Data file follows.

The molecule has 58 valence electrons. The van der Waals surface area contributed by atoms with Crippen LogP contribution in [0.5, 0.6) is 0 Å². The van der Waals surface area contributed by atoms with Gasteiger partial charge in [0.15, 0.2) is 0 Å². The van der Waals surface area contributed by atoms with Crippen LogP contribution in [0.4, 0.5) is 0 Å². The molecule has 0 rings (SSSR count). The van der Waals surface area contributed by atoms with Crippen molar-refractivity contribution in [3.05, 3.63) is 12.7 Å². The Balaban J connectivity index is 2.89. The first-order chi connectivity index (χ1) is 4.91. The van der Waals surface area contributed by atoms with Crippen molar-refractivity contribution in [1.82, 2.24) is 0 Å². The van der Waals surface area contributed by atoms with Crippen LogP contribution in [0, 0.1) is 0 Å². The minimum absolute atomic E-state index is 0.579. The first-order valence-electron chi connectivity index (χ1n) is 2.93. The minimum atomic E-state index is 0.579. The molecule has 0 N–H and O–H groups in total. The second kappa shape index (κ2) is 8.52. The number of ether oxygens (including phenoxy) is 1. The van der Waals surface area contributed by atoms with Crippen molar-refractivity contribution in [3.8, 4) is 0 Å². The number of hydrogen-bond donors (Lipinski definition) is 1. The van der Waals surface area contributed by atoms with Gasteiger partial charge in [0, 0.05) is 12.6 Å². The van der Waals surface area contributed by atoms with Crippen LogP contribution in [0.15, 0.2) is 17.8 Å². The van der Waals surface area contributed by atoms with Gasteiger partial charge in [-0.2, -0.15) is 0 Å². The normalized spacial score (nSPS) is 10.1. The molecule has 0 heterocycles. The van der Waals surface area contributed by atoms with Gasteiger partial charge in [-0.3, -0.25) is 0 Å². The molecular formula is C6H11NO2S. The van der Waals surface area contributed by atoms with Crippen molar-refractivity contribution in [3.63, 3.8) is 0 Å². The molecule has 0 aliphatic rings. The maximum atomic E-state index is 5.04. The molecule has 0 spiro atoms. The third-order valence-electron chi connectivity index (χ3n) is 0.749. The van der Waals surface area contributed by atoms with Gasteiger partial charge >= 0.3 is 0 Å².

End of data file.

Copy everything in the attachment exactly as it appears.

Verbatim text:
The molecule has 58 valence electrons. The van der Waals surface area contributed by atoms with Crippen LogP contribution in [0.5, 0.6) is 0 Å². The van der Waals surface area contributed by atoms with Gasteiger partial charge in [0.15, 0.2) is 0 Å². The van der Waals surface area contributed by atoms with Crippen LogP contribution in [0.4, 0.5) is 0 Å². The molecule has 0 rings (SSSR count). The van der Waals surface area contributed by atoms with Crippen molar-refractivity contribution in [3.05, 3.63) is 12.7 Å². The Balaban J connectivity index is 2.89. The first-order chi connectivity index (χ1) is 4.91. The van der Waals surface area contributed by atoms with Crippen molar-refractivity contribution in [1.82, 2.24) is 0 Å². The van der Waals surface area contributed by atoms with Crippen LogP contribution in [0, 0.1) is 0 Å². The minimum absolute atomic E-state index is 0.579. The first-order valence-electron chi connectivity index (χ1n) is 2.93. The minimum atomic E-state index is 0.579. The molecule has 0 N–H and O–H groups in total. The second kappa shape index (κ2) is 8.52. The number of ether oxygens (including phenoxy) is 1. The van der Waals surface area contributed by atoms with Crippen molar-refractivity contribution in [3.8, 4) is 0 Å². The number of hydrogen-bond donors (Lipinski definition) is 1. The van der Waals surface area contributed by atoms with Gasteiger partial charge in [0, 0.05) is 12.6 Å². The van der Waals surface area contributed by atoms with Crippen LogP contribution in [0.15, 0.2) is 17.8 Å². The van der Waals surface area contributed by atoms with Gasteiger partial charge in [-0.2, -0.15) is 0 Å². The normalized spacial score (nSPS) is 10.1. The molecule has 0 heterocycles. The van der Waals surface area contributed by atoms with Gasteiger partial charge in [-0.3, -0.25) is 0 Å². The molecular formula is C6H11NO2S. The van der Waals surface area contributed by atoms with Crippen molar-refractivity contribution in [3.63, 3.8) is 0 Å². The molecule has 0 aliphatic rings. The maximum atomic E-state index is 5.04. The molecule has 0 spiro atoms. The third-order valence-electron chi connectivity index (χ3n) is 0.749. The van der Waals surface area contributed by atoms with Gasteiger partial charge >= 0.3 is 0 Å².